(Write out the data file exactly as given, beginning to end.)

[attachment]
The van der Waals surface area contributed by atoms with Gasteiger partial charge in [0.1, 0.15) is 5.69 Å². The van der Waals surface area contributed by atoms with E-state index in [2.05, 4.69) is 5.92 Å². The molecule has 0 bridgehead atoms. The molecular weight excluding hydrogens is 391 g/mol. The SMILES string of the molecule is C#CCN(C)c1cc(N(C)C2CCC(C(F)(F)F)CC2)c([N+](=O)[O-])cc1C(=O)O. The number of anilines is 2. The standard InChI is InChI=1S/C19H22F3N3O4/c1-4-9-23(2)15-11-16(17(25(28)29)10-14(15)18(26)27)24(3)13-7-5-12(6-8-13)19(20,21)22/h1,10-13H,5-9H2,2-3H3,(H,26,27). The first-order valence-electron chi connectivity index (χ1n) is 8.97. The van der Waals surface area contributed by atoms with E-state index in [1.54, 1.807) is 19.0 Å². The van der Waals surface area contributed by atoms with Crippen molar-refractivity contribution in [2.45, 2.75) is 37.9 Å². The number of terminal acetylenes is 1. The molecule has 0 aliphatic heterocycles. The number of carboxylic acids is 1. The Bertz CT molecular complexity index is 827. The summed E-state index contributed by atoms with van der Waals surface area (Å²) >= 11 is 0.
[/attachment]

The van der Waals surface area contributed by atoms with Gasteiger partial charge in [0.1, 0.15) is 5.69 Å². The van der Waals surface area contributed by atoms with E-state index in [2.05, 4.69) is 5.92 Å². The molecule has 0 bridgehead atoms. The molecular weight excluding hydrogens is 391 g/mol. The SMILES string of the molecule is C#CCN(C)c1cc(N(C)C2CCC(C(F)(F)F)CC2)c([N+](=O)[O-])cc1C(=O)O. The number of anilines is 2. The standard InChI is InChI=1S/C19H22F3N3O4/c1-4-9-23(2)15-11-16(17(25(28)29)10-14(15)18(26)27)24(3)13-7-5-12(6-8-13)19(20,21)22/h1,10-13H,5-9H2,2-3H3,(H,26,27). The first-order valence-electron chi connectivity index (χ1n) is 8.97. The van der Waals surface area contributed by atoms with E-state index in [1.54, 1.807) is 19.0 Å². The van der Waals surface area contributed by atoms with Crippen molar-refractivity contribution in [2.45, 2.75) is 37.9 Å². The number of terminal acetylenes is 1. The molecule has 0 aliphatic heterocycles. The number of carboxylic acids is 1. The Bertz CT molecular complexity index is 827. The summed E-state index contributed by atoms with van der Waals surface area (Å²) >= 11 is 0.